Historically, Apple has seen a drop-off in iPhone sales — less so for the iPad — in the quarter preceding the one in which everyone expects new models to debut. People, especially the most committed Apple customers, know that Apple launches new iPhones once a year, and as that date approaches — both analysts anticipate a September introduction again this year — they postpone purchases, even after their carrier contracts have expired.
"We definitely see it in our data," said Milanesi of the consumer polls that Kantar regularly conducts. "We start to see that users are ready for something new, no matter what device they own."
In 2013, Apple unveiled the iPhone 5S and iPhone 5C on Sept. 10, and began selling the new smartphones on Sept. 20. The corresponding dates this year would be Sept. 9 — a Tuesday — and Sept. 19, a Friday.
Gottheil foresaw a larger-than-usual postponement of iPhone purchases this year than last, and not only because Apple usually makes changes to the handset's exterior in even-numbered years.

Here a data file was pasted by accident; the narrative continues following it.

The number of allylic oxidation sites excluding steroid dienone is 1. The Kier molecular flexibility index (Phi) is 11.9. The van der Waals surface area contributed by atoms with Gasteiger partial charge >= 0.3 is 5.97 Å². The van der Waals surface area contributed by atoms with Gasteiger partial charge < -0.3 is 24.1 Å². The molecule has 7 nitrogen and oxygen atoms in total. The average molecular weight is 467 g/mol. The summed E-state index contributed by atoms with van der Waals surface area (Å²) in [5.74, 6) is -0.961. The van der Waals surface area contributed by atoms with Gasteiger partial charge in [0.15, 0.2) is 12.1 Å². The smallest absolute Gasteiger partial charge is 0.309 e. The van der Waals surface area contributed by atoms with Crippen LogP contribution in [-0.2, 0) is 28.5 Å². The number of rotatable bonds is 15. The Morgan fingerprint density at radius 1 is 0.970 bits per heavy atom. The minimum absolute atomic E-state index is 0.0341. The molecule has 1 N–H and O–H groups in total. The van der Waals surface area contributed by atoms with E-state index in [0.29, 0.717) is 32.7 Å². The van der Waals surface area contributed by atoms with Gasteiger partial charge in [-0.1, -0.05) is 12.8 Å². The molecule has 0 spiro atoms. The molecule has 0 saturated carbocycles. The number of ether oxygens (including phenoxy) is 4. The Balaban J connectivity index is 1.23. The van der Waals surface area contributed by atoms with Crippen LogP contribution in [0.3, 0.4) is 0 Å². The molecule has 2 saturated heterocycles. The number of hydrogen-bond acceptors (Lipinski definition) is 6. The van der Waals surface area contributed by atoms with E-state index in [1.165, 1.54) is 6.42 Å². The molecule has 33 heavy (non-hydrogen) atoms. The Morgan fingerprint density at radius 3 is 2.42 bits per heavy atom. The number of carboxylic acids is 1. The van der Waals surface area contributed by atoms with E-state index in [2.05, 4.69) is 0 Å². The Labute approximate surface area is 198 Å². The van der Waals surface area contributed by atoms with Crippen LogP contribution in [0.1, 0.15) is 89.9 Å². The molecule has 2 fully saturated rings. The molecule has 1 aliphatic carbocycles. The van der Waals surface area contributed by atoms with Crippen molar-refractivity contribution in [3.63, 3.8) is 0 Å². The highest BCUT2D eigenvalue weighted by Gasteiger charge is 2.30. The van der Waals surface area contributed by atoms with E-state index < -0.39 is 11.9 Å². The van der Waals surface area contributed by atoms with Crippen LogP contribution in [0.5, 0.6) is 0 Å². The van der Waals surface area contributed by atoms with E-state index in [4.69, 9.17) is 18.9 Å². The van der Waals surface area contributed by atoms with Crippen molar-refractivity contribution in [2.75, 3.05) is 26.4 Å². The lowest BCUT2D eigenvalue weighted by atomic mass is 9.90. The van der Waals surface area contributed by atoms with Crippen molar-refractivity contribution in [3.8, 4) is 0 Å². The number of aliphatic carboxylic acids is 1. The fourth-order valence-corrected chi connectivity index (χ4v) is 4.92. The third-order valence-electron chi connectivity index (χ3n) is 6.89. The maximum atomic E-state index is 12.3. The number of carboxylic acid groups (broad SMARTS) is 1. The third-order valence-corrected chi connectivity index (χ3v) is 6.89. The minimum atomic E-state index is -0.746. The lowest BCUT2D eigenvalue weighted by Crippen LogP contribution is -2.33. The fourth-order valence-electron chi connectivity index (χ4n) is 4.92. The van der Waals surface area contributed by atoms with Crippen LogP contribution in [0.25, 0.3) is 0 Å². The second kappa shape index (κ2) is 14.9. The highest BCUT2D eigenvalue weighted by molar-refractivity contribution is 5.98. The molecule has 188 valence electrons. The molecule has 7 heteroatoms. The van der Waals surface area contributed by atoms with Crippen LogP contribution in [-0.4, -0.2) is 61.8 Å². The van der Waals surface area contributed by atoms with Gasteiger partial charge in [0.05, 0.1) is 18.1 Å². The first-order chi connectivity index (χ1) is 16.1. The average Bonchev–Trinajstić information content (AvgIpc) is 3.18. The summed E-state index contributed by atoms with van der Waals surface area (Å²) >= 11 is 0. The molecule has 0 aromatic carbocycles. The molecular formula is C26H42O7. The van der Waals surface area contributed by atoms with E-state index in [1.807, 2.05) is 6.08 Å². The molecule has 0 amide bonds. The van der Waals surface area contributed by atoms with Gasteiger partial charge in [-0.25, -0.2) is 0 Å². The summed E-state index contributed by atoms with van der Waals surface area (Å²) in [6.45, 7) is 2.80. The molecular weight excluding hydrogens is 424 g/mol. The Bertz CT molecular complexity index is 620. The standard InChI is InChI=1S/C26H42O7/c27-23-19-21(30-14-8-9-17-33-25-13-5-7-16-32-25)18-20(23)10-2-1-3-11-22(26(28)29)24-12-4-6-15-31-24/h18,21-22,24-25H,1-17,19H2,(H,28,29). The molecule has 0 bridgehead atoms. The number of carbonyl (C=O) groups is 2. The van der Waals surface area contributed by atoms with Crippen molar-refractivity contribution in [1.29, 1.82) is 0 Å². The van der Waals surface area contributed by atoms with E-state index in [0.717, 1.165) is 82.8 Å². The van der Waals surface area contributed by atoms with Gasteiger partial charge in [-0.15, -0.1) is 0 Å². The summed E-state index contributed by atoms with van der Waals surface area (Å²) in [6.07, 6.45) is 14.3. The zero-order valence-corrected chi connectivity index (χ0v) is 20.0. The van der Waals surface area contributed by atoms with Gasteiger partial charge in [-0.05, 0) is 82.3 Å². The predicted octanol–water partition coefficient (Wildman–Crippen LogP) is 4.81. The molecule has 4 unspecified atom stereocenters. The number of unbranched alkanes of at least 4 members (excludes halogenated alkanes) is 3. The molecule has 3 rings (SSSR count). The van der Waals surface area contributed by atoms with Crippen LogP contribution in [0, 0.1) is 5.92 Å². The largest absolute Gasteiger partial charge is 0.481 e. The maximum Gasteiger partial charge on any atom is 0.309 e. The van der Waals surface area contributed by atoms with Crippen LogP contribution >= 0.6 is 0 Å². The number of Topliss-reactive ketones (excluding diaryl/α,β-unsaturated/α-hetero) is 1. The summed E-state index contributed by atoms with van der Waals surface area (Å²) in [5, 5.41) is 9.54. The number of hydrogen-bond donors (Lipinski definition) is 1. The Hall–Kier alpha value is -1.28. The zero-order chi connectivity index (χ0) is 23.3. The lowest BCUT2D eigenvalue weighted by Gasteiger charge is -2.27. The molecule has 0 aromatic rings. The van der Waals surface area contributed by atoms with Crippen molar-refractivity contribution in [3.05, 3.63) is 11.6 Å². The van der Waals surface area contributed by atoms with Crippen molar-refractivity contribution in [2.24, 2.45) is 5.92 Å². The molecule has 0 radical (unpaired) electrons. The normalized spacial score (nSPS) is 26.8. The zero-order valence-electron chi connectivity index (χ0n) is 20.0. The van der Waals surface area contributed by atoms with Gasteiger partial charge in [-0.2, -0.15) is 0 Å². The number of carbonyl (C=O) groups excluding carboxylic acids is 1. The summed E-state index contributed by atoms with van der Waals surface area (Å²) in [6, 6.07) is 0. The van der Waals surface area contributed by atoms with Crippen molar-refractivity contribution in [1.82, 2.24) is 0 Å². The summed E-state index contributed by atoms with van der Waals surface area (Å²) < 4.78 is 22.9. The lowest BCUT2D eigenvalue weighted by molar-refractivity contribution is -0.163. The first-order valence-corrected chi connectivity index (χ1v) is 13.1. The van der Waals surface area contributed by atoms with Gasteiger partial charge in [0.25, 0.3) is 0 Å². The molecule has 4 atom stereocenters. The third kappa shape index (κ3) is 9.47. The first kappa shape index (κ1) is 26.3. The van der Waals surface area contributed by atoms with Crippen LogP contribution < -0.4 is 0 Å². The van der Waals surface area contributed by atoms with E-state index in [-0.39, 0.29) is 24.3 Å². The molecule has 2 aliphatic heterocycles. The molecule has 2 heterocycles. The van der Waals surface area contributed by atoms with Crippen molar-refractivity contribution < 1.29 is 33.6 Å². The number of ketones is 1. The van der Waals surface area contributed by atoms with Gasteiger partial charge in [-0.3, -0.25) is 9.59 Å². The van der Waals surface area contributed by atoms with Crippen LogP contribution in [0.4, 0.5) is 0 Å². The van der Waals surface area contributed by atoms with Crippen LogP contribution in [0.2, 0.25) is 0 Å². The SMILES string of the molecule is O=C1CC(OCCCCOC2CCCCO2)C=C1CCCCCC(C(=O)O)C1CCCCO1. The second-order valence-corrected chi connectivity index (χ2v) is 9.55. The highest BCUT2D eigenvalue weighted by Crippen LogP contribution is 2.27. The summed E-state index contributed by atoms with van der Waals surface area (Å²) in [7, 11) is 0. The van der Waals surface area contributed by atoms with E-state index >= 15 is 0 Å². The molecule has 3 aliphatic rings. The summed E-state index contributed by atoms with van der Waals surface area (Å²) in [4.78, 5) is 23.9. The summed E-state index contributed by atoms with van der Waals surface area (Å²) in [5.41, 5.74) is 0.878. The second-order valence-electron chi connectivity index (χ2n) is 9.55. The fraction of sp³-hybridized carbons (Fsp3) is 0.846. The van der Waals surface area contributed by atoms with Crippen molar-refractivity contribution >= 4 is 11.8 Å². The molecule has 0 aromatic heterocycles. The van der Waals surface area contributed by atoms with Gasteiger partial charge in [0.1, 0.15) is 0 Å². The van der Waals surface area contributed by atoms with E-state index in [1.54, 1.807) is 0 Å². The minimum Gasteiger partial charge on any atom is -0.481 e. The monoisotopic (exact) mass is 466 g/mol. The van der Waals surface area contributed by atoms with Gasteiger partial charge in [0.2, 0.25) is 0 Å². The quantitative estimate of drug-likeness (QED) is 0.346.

"The iPhone 6 has bigger expectations than the previous models," said Gottheil about the drumbeat of rumors and leaks that point to at least one, perhaps two, models with larger-sized screens. "The level of the fall-off will show what kind of resilience the iPhone has."
Gottheil also predicted that Apple would dissemble if the iPhone number came in lower than expected by again trotting out the purchase delay argument. "It will be interesting to see whether they make those excuses or just come clean and say, 'Well, now we're in a slow growth part of the year.'"
Apple will start today's earnings call at 2 p.m. PT, 5 p.m. ET. Anyone can listen to the audio-only webcast from an iPhone or iPad, a Mac running OS X Snow Leopard or later, or a Windows PC equipped with QuickTime 7 or above.
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